For one day this month three young Huu-ay-aht women held the highest position in their nation, the latest effort in a cultural revival movement to restore the respected roles females traditionally held in Indigenous communities.
With broad smiles 12-year-old Eden Dennis, Taylor Williams, also 12, and 10-year-old Mariah Chief were brought into the House of Huu-ay-aht in a canoe by fellow members of their First Nation, as others danced in regalia around them. The procession began their ʕic̓tuuła (pronounced eights too ltha), a coming-of-age ceremony that was once held for all female members of the First Nation after they had their first moon cycle. With over 100 in attendance, the event was held in Anacla on Saturday, July 15.
“I started this because my youngest daughter is in that transformation phase right now, and I opened it up to some of my nieces if they wanted to take part,” said Eden Dennis’ father Wishkey, who is now known as Kiskiista after receiving a new name at the ceremony. “Historically it was an opportunity to teach them the roles of womanhood - the matriarchs, the moms and the grandmas - to provide lessons on womanhood. It’s all centred around that and to hold them up, to honor them because they are the life givers of mother earth.”
Dennis, Williams and Chief were also given new Nuu-chah-nulth names at the ceremony, as were their mothers. Following the ʕic̓tuuła tradition, on this day the young ladies were placed a position above hereditary chiefs. In recognition of this, three Ha’wiih from the Ditidaht, Hu-ay-aht and Ka:'yu:'k't'h'/Che:k'tles7et'h' First Nations knelt down to wash the young women’s feet, using water from a carved cedar bowl.
“It’s an opportunity for us as men and fathers to proclaim for the world that, ‘My daughter means something, my daughter means a lot and I want to protect her, I want her to be honored and valued and respected’,” said Kiskiista.
“We do our best to ensure that no harm comes to them,” added Robert Dennis Sr., Eden’s grandfather. “It’s our duty as a community; not just one person, we as a community have the shared responsibility.”
Mary Fontaine is a Presbyterian minister and the founder of Hummingbird Ministries, which promotes healing amongst Indigenous people by helping to repair a broken relationship with churches and Canada. She believes that the loss of coming-of-age ceremonies has contributed to a degradation in how Indigenous women are valued in Canada, a societal casualty of the forced assimilation that came with colonization.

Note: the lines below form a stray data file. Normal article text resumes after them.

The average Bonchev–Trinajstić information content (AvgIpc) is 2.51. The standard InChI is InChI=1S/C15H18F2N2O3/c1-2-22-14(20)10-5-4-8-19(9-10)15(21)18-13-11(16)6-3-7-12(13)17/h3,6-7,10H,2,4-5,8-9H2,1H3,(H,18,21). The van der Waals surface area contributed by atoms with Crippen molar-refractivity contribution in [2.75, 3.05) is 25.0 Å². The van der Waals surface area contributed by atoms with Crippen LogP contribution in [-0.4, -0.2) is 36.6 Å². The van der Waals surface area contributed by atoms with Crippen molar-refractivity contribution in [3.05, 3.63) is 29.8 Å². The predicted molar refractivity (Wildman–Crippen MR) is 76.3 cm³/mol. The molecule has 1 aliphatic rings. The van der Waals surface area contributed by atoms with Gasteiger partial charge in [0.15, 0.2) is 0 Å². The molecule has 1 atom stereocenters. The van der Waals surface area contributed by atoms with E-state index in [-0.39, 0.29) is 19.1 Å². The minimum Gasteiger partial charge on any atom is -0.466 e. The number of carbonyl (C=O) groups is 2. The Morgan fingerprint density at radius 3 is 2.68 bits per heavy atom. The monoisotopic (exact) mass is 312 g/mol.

Fontaine recalled the words of a Jesuit priest from the early days of what would become Canada.
“He was working with the Innu people of Labrador. He said, ‘We will have to teach these savages how to treat their women’,” she recalled. “The Europeans came here with the culture of women are less than men, but that wasn’t the traditional view of Indigenous people.”
In the 21st century the prevalence of Aboriginal women and girls who are murdered or go missing has persisted to being considered a nationwide epidemic, prompting the National Inquiry which concluded in 2019. After three years and $53.8 million in federal funds, the National Inquiry found stories of tragedy across the country from every First Nation, with testimonies from 1,484 loved ones and 83 experts. National statistics from 2021 show that Indigenous women are victim to homicide at a rate over five times that of non-Aboriginal females.
Fontaine reflected that violence was not common amongst many First Nations before colonization took its toll.
“When I think about the violence in our families, I think of that, because there was no violence like that. Women were respected. Women were raised and honored as life givers,” she said, adding that this went for child rearing as well. “You weren’t allowed to raise your voice at children because it spoils their spirit. Being put in residential school, not only did they raise their voice, they raised their hand at the children.”
Coming-of-age ceremonies followed the potlatch ban in 1884, with an amendment to Canada’s Indian Act in 1895 that outlawed “any Indian festival, dance or other ceremony.” In 1914 dancing was outlawed off reserve, then in 1925 Indigenous dancing was banned entirely.
Although these prohibitions have long since been lifted, their legacy remains throughout Nuu-chah-nulth communities, which rarely hold ʕic̓tuuła for young women. Fortunately, Kiskiista’s grandmother had a ceremony secretly done for her in 1917, and the protocol passed through the generations.
“They were essentially doing it underground, in hiding,” he said. “Fortunately for us she told us over and over again what kind of things they did, so we are able to recreate that.”
Cory Howard from Mowachaht/Muchalaht was also able to assist, as he recently had a ʕic̓tuuła for his daughter.
“All of us need to respect women, whenever we need to talk to them,” he said. “When we see them going down the wrong road, maybe we steer them back into the right path.”
A song that Howard composed was performed at the recent ʕic̓tuuła in Anacla, a piece he created while thinking of his mother.
“When she was a little girl, her grandmother used to call, ‘Morning Sunshine’ when she got up in the morning,” said Howard of the inspiration for the song. “My mother wanted to start bringing back coming of ages.”
Now those behind the recent ʕic̓tuuła hope that Huu-ay-aht can hold a ceremony for coming-of-age women every year, building upon the revival of traditions that have been lost to so many over the last century.
“It was never lost completely, it was just dormant, sleeping for a little while. Today is the day that we wake up our ancestral calling,” said Kiskiista. “We’re never going to go back to the way that we lived before contact, but we’re never going to be just Canadian citizens. It’s like we have one foot in our ancient spirit and one foot in our modern mind.”